New James Bond in May: Anthony Horowitz speaks for fiction that makes us human

A chat with Anthony Horowitz on the sidelines of the Jaipur Literature Festival 2018.

Jaideep Sen Published :  01st February 2018 06:35 PM   |   Published :   |  01st February 2018 06:35 PM
Anthony Horowitz

Anthony Horowitz

Fans of Ian Fleming, make note: James Bond is back! Anthony Horowitz, the English novelist, is set to release his second book, following up on Trigger Mortis (2015), by request of The Ian Fleming Estate.

For Horowitz, the book sits on top of a long list of projects — including TV scripts for Agatha Christie’s Poirot and Midsomer Murders, two Sherlock Holmes novels, The House of Silk (2011) and Moriarty (2014), and his new works, Magpie Murders (2016) and The Word is Murder (2017). He’s also the author of the immensely popular The Diamond Brothers series, the Alex Rider series, and The Power of Five series (aka The Gatekeepers). 

The new Bond novel, the title of which is yet to be announced, will be based in the 1960s, and also features previously unseen material written by Fleming. The story, as disclosed by the publishers, begins in the Grand Prix racing world, with an attempt by the Russians to sabotage a race 
at the Nürburgring track. Bond is in the driving seat, but the events take an unexpected turn.

Since the reboot of the Bond novels to mark Fleming’s centenary in 2008, other authors invited to write James Bond stories include Sebastian Faulks (Devil May Care, 2008), Jeffery Deaver (Carte Blanche, 2011) and William Boyd (Solo, 2013). We caught up with Horowitz, the first to write back-to-back 007 adventures since the 1990s, on the sidelines of the Jaipur Literature Festival 2018.

What were the highlights at this year’s Jaipur Lit Fest, for you?
Anthony Horowitz:
This has been my first JLF, and I’ve loved every minute of it. The highlights for me were the brilliant opening speech by Pico Iyer, William Dalrymple’s interview with Hamid Karzai, and meeting writers including Helen Fielding, Tom Stoppard, Kathy Reichs and Joshua Ferris. I also hugely enjoyed my own session, being interviewed by Paro Anand.

What’s the word on your next book? 
AH: I’ve just finished my second Bond novel, and even while I’ve been in Jaipur, my publishers have been sending me possible covers. The title announcement is happening very soon, and the book will be out in May. Right now, I’m working on the next book in the series that began with The Word is Murder. The sequel is called Another Word for Murder. And look out, later this year, for a collection of Alex Rider short stories, one of which I have written here in Jaipur. The title is, Alex Rider: Secret Weapon.

Would you ever rather encourage non-fiction over fiction writing?
AH: Absolutely not. If anything, I’d put it the other way round. All reading is valuable, but visiting a few schools in Jaipur, I’ve found that many young people here put fiction firmly into second place. They seem more interested in history, politics, biography, etc. That’s fine.

But I try to persuade them that great fiction answers questions that non-fiction doesn’t even ask. It deals in relationships, emotions, connections, the very essence of life. Who are we? How did we get here? How do we empathise with the person standing next to us? Fiction teaches us what it is to be human.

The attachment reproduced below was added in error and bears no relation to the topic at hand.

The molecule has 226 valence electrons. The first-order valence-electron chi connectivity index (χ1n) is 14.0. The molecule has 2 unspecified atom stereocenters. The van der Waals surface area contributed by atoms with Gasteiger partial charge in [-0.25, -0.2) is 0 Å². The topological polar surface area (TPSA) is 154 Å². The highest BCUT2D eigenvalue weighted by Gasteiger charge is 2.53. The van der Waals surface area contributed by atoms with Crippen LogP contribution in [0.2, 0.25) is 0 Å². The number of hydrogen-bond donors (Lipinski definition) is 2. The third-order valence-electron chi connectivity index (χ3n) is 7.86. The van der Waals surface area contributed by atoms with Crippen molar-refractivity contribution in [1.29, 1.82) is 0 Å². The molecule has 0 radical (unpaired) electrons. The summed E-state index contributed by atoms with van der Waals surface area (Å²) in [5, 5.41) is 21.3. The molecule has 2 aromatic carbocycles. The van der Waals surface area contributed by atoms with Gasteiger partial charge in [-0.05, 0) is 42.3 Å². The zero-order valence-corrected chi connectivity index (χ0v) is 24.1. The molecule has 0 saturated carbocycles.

How does one discern good writing from mediocre publishing efforts?
AH:
I have to ask you – what do you mean by “mediocre”? There are many books which are hugely popular but which are, frankly, very badly written. Let’s name no names! But if a book gives pleasure and gets people reading, is there any point in dismissing it, because we think it’s not great literature? Better to read a bad book than to read nothing at all.  

A lot of us today are losing touch with the exercise of putting pen to paper. 
AH:
It’s interesting that—in a computer age—you use the phrase, “pen to paper”. As a matter of fact, I do use a fountain pen and a notepad, and love the actual act of writing: the scratch of the nib, the flow of the pen. I cannot describe the joy of writing to youngsters or anyone else. 

Anthony Horowitz

All I can say is, if you don’t feel joy, something is surely wrong. I love writing. It’s my passion. And when I’m writing well, I can’t stop myself. The words pour onto the page. Even this interview is giving me a certain amount of pleasure — although, it’s getting in the way of my Alex Rider short story! The same goes for reading. Feel the flow, the sense of immersion. 

Is there any particular genre you would recommend for young readers?
I would recommend young readers to find the authors they like for themselves. And if they don’t like a book, don’t be afraid to give it up and start another one. It’s a wonderful moment when a reader “clicks” with a writer. I so remember being swept away by the books I loved. 

As to genre, no – I’m not going to make a recommendation. That’s the great joy of reading. There are millions of books out there. Thousands of authors. Hundreds of genres. It is simply impossible NOT to find something you enjoy. The only think you have to do is keep looking. Go to the library. Go online. Remember that reading is not only a pleasure. It’s the most joyous way to discover the world around you. Keep reading!

 

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